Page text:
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What´s the best way for cleaning flash drives?

Computer forensics discussion. Please ensure that your post is not better suited to one of the forums below (if it is, please post it there instead!)
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What´s the best way for cleaning flash drives?

Post Posted: Wed Aug 07, 2013 12:17 pm

Due to ' Wear Leveling' what is the best way for safely cleaning all types of flash drives, flash cards etc? I suppose in this case more tan one pass are needed.  

electronic_x
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Re: What´s the best way for cleaning flash drives?

Post Posted: Wed Aug 07, 2013 1:45 pm

- electronic_x
Due to ' Wear Leveling' what is the best way for safely cleaning all types of flash drives, flash cards etc? I suppose in this case more tan one pass are needed.


Actually not really.

It is something on which there are many theories, but if you want "safe", right now you need to destroy them physically OR use the specific controller manufacturer's "Mass Produiction" tool to completely wipe the flash memory(ies).
But even these tools may not be enough, since what a weared down area does is to "retain" previously written information i.e. the controller is not being able to write there the new info (or not completely/exactly).

As a matter of fact by making several passes it is possible that more spare sectors get used (and thus more of the previously written ones and "worn down" remain on the stick though not accessible easily).

jaclaz
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- In theory there is no difference between theory and practice, but in practice there is. - 

jaclaz
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Re: What´s the best way for cleaning flash drives?

Post Posted: Wed Aug 07, 2013 1:55 pm

I second the destroy. Shred then burn.

If you are bored and have nothing better to do, I can tell you how you could use microprobes and wipe the memory individually, including the spare areas, ECC, and such...

But, expect to spend more money on the tools, than purchasing a new device - even if it is a SSD.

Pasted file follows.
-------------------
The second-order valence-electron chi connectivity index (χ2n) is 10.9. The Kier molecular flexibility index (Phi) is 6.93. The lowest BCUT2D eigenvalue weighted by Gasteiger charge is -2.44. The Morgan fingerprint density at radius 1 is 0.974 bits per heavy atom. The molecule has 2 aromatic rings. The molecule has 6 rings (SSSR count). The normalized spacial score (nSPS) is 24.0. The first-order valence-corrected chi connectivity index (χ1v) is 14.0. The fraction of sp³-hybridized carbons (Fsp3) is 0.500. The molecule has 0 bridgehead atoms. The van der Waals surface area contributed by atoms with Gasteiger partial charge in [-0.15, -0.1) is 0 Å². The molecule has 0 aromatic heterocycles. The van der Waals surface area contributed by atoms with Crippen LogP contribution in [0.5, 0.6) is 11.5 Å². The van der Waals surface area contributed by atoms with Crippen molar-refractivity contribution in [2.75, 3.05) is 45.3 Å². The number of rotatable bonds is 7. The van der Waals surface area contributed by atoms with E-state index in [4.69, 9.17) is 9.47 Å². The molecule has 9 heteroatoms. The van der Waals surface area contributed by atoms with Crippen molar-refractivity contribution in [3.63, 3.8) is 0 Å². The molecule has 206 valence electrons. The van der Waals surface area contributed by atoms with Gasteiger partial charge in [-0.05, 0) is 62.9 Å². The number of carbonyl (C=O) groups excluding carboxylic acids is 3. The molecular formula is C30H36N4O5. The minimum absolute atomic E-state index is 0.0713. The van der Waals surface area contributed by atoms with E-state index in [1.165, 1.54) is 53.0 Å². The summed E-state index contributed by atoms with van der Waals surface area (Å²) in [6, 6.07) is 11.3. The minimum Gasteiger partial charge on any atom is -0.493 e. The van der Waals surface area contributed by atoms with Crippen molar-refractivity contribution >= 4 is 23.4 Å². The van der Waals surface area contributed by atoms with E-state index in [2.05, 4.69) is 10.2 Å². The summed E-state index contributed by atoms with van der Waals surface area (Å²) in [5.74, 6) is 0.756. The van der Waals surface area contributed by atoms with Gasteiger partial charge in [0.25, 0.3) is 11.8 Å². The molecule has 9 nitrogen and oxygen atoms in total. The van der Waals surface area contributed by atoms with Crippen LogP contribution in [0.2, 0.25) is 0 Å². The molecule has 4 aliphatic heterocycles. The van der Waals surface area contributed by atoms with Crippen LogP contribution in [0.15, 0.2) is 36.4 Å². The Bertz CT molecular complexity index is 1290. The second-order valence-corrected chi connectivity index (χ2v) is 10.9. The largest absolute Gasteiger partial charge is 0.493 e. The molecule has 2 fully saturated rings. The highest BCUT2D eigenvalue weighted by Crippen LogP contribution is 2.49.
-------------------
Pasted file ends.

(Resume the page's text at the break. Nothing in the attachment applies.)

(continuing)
jhup
Senior Member
 
 
  

Re: What´s the best way for cleaning flash drives?

Post Posted: Wed Aug 07, 2013 4:15 pm

a)Some time ago I read an article supporting the idea that not accesible areas would be increasingly overwritten the more higher number of passes were performed. So, that idea is not correct?

b)On the other hand, I have read an article on Kingston website. The autor supports the idea that HDDERASE(or any other similar tool??) can sucesfully perfom the ATA command on external flash drives. Have I correctly understood the article, and is the autor correct about this?

www.kingston.com/us/co...ticleid=10


c) BTW, although I know my question is naive but I´d like to know: me and a friend, PC technician, tried file recovering on a USB pendrive after 7 passes. We used recuva and Encase. Nothing was recovered. How, then can wear leveling áreas recovered?


d) If absolutely NO other way to get rif of old remnant data in flash devices: jhuo has mentioned 'burning' but Are chips, madeof silicon, affected by fire?  

electronic_x
Member
 
 
  

Re: What´s the best way for cleaning flash drives?

Post Posted: Thu Aug 08, 2013 1:15 am

- electronic_x
a)Some time ago I read an article supporting the idea that not accesible areas would be increasingly overwritten the more higher number of passes were performed. So, that idea is not correct?


It probably is -- for an identified sector. The more writes, the greater the likelihood that that sector (or the area in which that sector is located) will die.

But you're not interested in one single sector, you are interested in all of them. That means not only those that can be accessed through the host interface, but those that cannot. And you are also interested in the information stored in those sectors, and how that is moved during the lifetime of the device.